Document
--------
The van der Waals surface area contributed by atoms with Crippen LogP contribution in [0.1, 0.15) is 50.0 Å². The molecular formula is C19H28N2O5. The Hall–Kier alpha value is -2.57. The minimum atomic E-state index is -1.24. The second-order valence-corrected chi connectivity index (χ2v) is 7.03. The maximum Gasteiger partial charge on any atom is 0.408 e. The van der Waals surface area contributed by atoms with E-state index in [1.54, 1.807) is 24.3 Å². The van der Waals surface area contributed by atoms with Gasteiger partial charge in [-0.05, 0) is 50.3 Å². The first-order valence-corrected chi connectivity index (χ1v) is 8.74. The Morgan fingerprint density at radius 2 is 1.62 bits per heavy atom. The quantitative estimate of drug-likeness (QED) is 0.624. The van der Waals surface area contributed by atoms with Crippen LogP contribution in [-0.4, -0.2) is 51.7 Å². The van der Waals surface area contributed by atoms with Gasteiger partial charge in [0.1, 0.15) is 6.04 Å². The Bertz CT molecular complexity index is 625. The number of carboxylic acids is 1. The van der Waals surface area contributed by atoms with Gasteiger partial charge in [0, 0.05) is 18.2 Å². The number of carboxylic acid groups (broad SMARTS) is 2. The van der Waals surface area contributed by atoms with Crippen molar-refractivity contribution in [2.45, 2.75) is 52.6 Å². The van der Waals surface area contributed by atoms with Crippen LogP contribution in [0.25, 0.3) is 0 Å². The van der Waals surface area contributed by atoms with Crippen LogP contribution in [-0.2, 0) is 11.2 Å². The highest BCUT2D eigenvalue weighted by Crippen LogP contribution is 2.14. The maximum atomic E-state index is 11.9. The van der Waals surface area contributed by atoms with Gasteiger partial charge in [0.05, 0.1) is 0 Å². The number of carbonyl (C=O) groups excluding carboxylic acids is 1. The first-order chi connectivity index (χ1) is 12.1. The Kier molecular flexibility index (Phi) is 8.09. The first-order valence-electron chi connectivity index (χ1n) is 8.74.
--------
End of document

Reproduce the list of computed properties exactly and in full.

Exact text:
The van der Waals surface area contributed by atoms with Crippen LogP contribution in [0.1, 0.15) is 50.0 Å². The molecular formula is C19H28N2O5. The Hall–Kier alpha value is -2.57. The minimum atomic E-state index is -1.24. The second-order valence-corrected chi connectivity index (χ2v) is 7.03. The maximum Gasteiger partial charge on any atom is 0.408 e. The van der Waals surface area contributed by atoms with E-state index in [1.54, 1.807) is 24.3 Å². The van der Waals surface area contributed by atoms with Gasteiger partial charge in [-0.05, 0) is 50.3 Å². The first-order valence-corrected chi connectivity index (χ1v) is 8.74. The Morgan fingerprint density at radius 2 is 1.62 bits per heavy atom. The quantitative estimate of drug-likeness (QED) is 0.624. The van der Waals surface area contributed by atoms with Crippen LogP contribution in [-0.4, -0.2) is 51.7 Å². The van der Waals surface area contributed by atoms with Gasteiger partial charge in [0.1, 0.15) is 6.04 Å². The Bertz CT molecular complexity index is 625. The number of carboxylic acids is 1. The van der Waals surface area contributed by atoms with Gasteiger partial charge in [0, 0.05) is 18.2 Å². The number of carboxylic acid groups (broad SMARTS) is 2. The van der Waals surface area contributed by atoms with Crippen molar-refractivity contribution in [2.45, 2.75) is 52.6 Å². The van der Waals surface area contributed by atoms with Crippen LogP contribution in [0.25, 0.3) is 0 Å². The van der Waals surface area contributed by atoms with Crippen LogP contribution in [-0.2, 0) is 11.2 Å². The highest BCUT2D eigenvalue weighted by Crippen LogP contribution is 2.14. The maximum atomic E-state index is 11.9. The van der Waals surface area contributed by atoms with Gasteiger partial charge in [0.05, 0.1) is 0 Å². The number of carbonyl (C=O) groups excluding carboxylic acids is 1. The first-order chi connectivity index (χ1) is 12.1. The Kier molecular flexibility index (Phi) is 8.09. The first-order valence-electron chi connectivity index (χ1n) is 8.74.